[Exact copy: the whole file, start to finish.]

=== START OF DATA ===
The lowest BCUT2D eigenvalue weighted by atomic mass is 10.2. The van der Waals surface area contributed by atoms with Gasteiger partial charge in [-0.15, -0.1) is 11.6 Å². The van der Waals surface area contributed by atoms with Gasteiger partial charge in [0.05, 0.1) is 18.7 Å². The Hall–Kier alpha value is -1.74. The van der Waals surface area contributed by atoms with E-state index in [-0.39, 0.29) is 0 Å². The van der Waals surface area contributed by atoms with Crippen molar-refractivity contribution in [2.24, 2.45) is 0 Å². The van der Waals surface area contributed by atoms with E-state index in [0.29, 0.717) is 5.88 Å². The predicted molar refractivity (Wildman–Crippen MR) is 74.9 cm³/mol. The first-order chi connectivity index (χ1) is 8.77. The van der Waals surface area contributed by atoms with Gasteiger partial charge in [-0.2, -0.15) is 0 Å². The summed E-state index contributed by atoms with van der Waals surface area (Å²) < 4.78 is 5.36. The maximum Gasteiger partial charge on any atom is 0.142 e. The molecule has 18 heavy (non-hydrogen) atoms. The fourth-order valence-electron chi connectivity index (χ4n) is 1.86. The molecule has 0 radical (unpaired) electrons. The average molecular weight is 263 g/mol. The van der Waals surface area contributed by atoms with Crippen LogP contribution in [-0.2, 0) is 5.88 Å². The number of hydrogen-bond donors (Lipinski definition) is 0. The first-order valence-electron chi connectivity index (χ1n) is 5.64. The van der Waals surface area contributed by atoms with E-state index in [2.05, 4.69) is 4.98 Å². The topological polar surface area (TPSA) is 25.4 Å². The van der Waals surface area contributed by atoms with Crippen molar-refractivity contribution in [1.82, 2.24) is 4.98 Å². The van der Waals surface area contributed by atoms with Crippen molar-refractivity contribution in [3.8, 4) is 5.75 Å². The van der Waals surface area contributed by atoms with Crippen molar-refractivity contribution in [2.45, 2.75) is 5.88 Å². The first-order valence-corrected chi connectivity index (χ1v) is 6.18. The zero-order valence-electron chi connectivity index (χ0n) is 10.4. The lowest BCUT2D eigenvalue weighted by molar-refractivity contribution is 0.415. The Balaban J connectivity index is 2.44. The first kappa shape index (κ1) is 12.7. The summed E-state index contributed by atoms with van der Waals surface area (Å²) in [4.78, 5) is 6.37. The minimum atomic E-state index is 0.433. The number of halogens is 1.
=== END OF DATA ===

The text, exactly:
The lowest BCUT2D eigenvalue weighted by atomic mass is 10.2. The van der Waals surface area contributed by atoms with Gasteiger partial charge in [-0.15, -0.1) is 11.6 Å². The van der Waals surface area contributed by atoms with Gasteiger partial charge in [0.05, 0.1) is 18.7 Å². The Hall–Kier alpha value is -1.74. The van der Waals surface area contributed by atoms with E-state index in [-0.39, 0.29) is 0 Å². The van der Waals surface area contributed by atoms with Crippen molar-refractivity contribution in [2.24, 2.45) is 0 Å². The van der Waals surface area contributed by atoms with E-state index in [0.29, 0.717) is 5.88 Å². The predicted molar refractivity (Wildman–Crippen MR) is 74.9 cm³/mol. The first-order chi connectivity index (χ1) is 8.77. The van der Waals surface area contributed by atoms with Gasteiger partial charge in [-0.2, -0.15) is 0 Å². The summed E-state index contributed by atoms with van der Waals surface area (Å²) < 4.78 is 5.36. The maximum Gasteiger partial charge on any atom is 0.142 e. The molecule has 18 heavy (non-hydrogen) atoms. The fourth-order valence-electron chi connectivity index (χ4n) is 1.86. The molecule has 0 radical (unpaired) electrons. The average molecular weight is 263 g/mol. The van der Waals surface area contributed by atoms with Crippen LogP contribution in [-0.2, 0) is 5.88 Å². The number of hydrogen-bond donors (Lipinski definition) is 0. The first-order valence-electron chi connectivity index (χ1n) is 5.64. The van der Waals surface area contributed by atoms with E-state index in [2.05, 4.69) is 4.98 Å². The topological polar surface area (TPSA) is 25.4 Å². The van der Waals surface area contributed by atoms with Crippen molar-refractivity contribution in [1.82, 2.24) is 4.98 Å². The van der Waals surface area contributed by atoms with Crippen molar-refractivity contribution in [3.8, 4) is 5.75 Å². The van der Waals surface area contributed by atoms with Crippen molar-refractivity contribution in [2.45, 2.75) is 5.88 Å². The first-order valence-corrected chi connectivity index (χ1v) is 6.18. The zero-order valence-electron chi connectivity index (χ0n) is 10.4. The lowest BCUT2D eigenvalue weighted by molar-refractivity contribution is 0.415. The Balaban J connectivity index is 2.44. The first kappa shape index (κ1) is 12.7. The summed E-state index contributed by atoms with van der Waals surface area (Å²) in [4.78, 5) is 6.37. The minimum atomic E-state index is 0.433. The number of halogens is 1.